The redcoats are coming! The redcoats are coming! Dramas from across the pond invade American television

Mary, Edith and Sybil.

Rose, Martha, and Donna.

Molly, Anderson, and Lestrade.

Are these names ringing any bells?

If not, then you have managed to avoid what many feel is akin to a second full-throttle British obsession (after The Beatles, that is).

“Doctor Who,” “Downton Abbey” and “Sherlock” are among the most popular British shows which have migrated to households across the pond.

“Downton’s” third season premiered Jan. 6 to a record-breaking 7.9 million viewers in the States. And, with the rest of the seventh season of “Doctor Who” fast approaching, American fans of British shows are prepping for another season of Googling British slang and trying to keep up with the often-unpredictable and fast-paced plot twists.

So what is it? What is it that gives these shows that extra bump which pushes them to break ratings barriers and wedge their ways into American viewers’ hearts?

Although there’s never been a formal raising of hands, it seems as if—as history teacher Daniel Neukom put it—the quintessential “Britishness” of the programs is what draws viewers in and keeps them hooked.

“(On British programs) you never have canned laughter. You treat the audience like they’re thoughtful people,” he said. “Things can be more complex. You’re aiming at a higher intellect.”

“(In ‘Downton Abbey’) you look at these sophisticated people who are trying to hold onto something. It’s melting away to them. It’s a tragedy in its own right. It’s like the fall of Rome. In this case it’s the destruction of the upper class in the UK.”

BBC’s “Sherlock” premiered in 2010 to rave reviews. A modern take on Arthur Conan Doyle’s stories, Sherlock Holmes takes pride in being the only “consulting detective” in the world, a position he himself coined.

In the remake, Holmes assists Scotland Yard along with flatmate Doctor John Watson (fueling the running gag of “are-they-aren’t-they?” that inevitably comes when two young men share a flat).

Junior Troy Hoddick is an avid fan of the show and the original stories.

Fellow “Sherlockian,” junior David Myers also weighed in on the show’s success.

“Does nationality really have that much of an effect on television?” Myers asked. He paused to think it over.

“So much is affected by subtle things. It really has such a large effect,” he said.

The downside? There are only three episodes of “Sherlock” per season. Although each episode is an hour and a half long, fans can often be heard bemoaning the lack of quantity.

“Doctor Who” fans have a different problem. With six seasons of the 2005 remake on BBC America, “Whovians” may not have  time to watch them all.

While “Downton” tends to appeal to audiences without being necessarily relatable to the viewers (due to the rather obvious differences between living in a very pomp-and-circumstance 20th-century England and modern-day America), “Doctor Who” seems to appeal on a more personal level.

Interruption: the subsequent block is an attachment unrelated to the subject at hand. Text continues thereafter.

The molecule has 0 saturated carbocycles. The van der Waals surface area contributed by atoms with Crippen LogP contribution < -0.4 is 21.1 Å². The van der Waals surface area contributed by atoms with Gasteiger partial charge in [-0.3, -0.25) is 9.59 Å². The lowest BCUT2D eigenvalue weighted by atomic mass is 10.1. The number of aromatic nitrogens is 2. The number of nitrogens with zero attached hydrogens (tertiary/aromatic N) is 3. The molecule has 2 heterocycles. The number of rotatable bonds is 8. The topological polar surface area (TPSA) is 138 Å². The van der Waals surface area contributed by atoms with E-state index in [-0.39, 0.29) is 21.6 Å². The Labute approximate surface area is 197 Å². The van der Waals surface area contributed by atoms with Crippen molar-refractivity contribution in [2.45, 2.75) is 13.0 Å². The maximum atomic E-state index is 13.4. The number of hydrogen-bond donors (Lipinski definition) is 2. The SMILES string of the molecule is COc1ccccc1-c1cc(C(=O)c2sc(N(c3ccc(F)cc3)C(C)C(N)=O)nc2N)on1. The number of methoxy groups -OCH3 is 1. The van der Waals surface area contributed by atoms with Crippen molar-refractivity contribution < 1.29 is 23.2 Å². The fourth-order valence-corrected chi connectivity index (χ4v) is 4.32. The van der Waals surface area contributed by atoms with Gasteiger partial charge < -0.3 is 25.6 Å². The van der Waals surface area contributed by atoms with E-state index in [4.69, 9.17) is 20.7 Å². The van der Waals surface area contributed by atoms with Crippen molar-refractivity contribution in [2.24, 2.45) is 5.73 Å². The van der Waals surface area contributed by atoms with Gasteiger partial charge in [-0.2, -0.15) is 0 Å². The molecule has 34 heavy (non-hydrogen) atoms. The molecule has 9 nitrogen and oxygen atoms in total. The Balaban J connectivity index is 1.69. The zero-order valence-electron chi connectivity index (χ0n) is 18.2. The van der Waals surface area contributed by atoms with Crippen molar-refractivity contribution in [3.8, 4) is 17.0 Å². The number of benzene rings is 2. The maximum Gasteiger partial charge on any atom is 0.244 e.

“It either cheers me up or teaches me a lesson, and it’s always there for me when I need it,” junior Kerina Blue said. “It’s the ultimate comfort blanket.”

Now that we know why the shows are popular, the only question left is “Why now?”

After all, “Doctor Who” has been around (and practically a British staple) since 1963. However, since it started up again in 2005, there is no denying that  this 1,000-year-old alien, who was introduced to the States in 1972, has never been as popular in the U.S. as he is now.

And although the lives of wealthy debutantes during  the 1900s  are filled with scandal, there’s no doubt that “Downton” became an American sensation much faster and to a greater effect than even “Upstairs, Downstairs.”

And, as proven by the Robert Downey Jr. remake, Sherlock Holmes is a classic. But the success of a show so popular that viewers would stick out the three-episode seasons seems improbable at best.

Neukom is among the many who waited with bated breath for the return of the period piece “Downton Abbey.”

Neukom credits part of the sudden surge to a change in availability.

With British networks allying with American counterparts (PBS, SyFy, etc.) and directly importing networks (ex: BBC America), Americans are becoming ever more aware of the increasingly popular UK shows.

The networks have begun to acknowledge their American audience, catering their latest advertisements to American viewers.

What once were promotional videos only viewable in the UK (via ITV and BBC’s own iPlayer) now are fully available worldwide on YouTube.

Moreover, “Downton’s” Facebook page often tailors posts to its American viewers and even has two separate links to their shop, one for the UK and another for the U.S. (featuring items not found in the UK section).

The “Doctor Who” Christmas Special piqued the curiosity of  viewers by “re-introducing” the formerly-dead character Clara Oswin Oswald (who first debuted in the season premiere) and teasing fans with a preview of what’s to come when the series continues in April.

“Downton” further intrigued American viewers by introducing Shirley MacLaine, a witty and outspoken American, as a sort of rival of the famously snarky Dowager Countess.

However, “Sherlock” fans aren’t as lucky: filming for the third season was pushed from beginning this January to March and the show isn’t expected to air until 2014.

But the excitement surrounding these shows and their new episodes is unanimous and, frankly, contagious. Although Americans have to wait anywhere between a five days and a year for the next episode, they are just as excited for the episodes to come.

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